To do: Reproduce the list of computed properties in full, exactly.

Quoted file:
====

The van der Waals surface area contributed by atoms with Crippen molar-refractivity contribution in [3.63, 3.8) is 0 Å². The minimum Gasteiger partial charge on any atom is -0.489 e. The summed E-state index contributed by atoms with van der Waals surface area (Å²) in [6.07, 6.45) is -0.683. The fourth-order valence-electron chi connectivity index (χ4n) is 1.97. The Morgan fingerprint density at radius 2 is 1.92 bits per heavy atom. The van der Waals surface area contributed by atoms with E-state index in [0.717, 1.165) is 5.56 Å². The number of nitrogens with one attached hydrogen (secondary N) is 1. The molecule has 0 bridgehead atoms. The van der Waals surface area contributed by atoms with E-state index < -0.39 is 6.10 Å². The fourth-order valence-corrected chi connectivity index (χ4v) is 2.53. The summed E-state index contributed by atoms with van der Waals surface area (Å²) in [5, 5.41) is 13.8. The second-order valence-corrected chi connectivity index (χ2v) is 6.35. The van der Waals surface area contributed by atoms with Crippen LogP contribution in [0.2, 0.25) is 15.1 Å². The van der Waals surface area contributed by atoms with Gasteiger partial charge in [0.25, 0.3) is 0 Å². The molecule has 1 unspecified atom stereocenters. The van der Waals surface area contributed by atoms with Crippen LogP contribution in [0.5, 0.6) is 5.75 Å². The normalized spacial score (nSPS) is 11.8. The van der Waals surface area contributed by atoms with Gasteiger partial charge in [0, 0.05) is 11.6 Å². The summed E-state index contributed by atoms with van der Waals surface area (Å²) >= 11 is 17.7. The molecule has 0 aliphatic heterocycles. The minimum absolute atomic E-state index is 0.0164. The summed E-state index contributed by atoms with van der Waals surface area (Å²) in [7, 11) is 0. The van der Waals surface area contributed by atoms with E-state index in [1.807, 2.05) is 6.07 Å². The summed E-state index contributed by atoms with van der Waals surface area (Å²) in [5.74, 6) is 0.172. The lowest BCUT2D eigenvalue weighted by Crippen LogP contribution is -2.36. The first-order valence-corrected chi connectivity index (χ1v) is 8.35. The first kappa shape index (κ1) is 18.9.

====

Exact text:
The van der Waals surface area contributed by atoms with Crippen molar-refractivity contribution in [3.63, 3.8) is 0 Å². The minimum Gasteiger partial charge on any atom is -0.489 e. The summed E-state index contributed by atoms with van der Waals surface area (Å²) in [6.07, 6.45) is -0.683. The fourth-order valence-electron chi connectivity index (χ4n) is 1.97. The Morgan fingerprint density at radius 2 is 1.92 bits per heavy atom. The van der Waals surface area contributed by atoms with E-state index in [0.717, 1.165) is 5.56 Å². The number of nitrogens with one attached hydrogen (secondary N) is 1. The molecule has 0 bridgehead atoms. The van der Waals surface area contributed by atoms with E-state index < -0.39 is 6.10 Å². The fourth-order valence-corrected chi connectivity index (χ4v) is 2.53. The summed E-state index contributed by atoms with van der Waals surface area (Å²) in [5, 5.41) is 13.8. The second-order valence-corrected chi connectivity index (χ2v) is 6.35. The van der Waals surface area contributed by atoms with Crippen LogP contribution in [0.2, 0.25) is 15.1 Å². The van der Waals surface area contributed by atoms with Gasteiger partial charge in [0.25, 0.3) is 0 Å². The molecule has 1 unspecified atom stereocenters. The van der Waals surface area contributed by atoms with Crippen LogP contribution in [0.5, 0.6) is 5.75 Å². The normalized spacial score (nSPS) is 11.8. The van der Waals surface area contributed by atoms with Gasteiger partial charge in [0, 0.05) is 11.6 Å². The summed E-state index contributed by atoms with van der Waals surface area (Å²) >= 11 is 17.7. The molecule has 0 aliphatic heterocycles. The minimum absolute atomic E-state index is 0.0164. The summed E-state index contributed by atoms with van der Waals surface area (Å²) in [7, 11) is 0. The van der Waals surface area contributed by atoms with E-state index in [1.807, 2.05) is 6.07 Å². The summed E-state index contributed by atoms with van der Waals surface area (Å²) in [5.74, 6) is 0.172. The lowest BCUT2D eigenvalue weighted by Crippen LogP contribution is -2.36. The first-order valence-corrected chi connectivity index (χ1v) is 8.35. The first kappa shape index (κ1) is 18.9.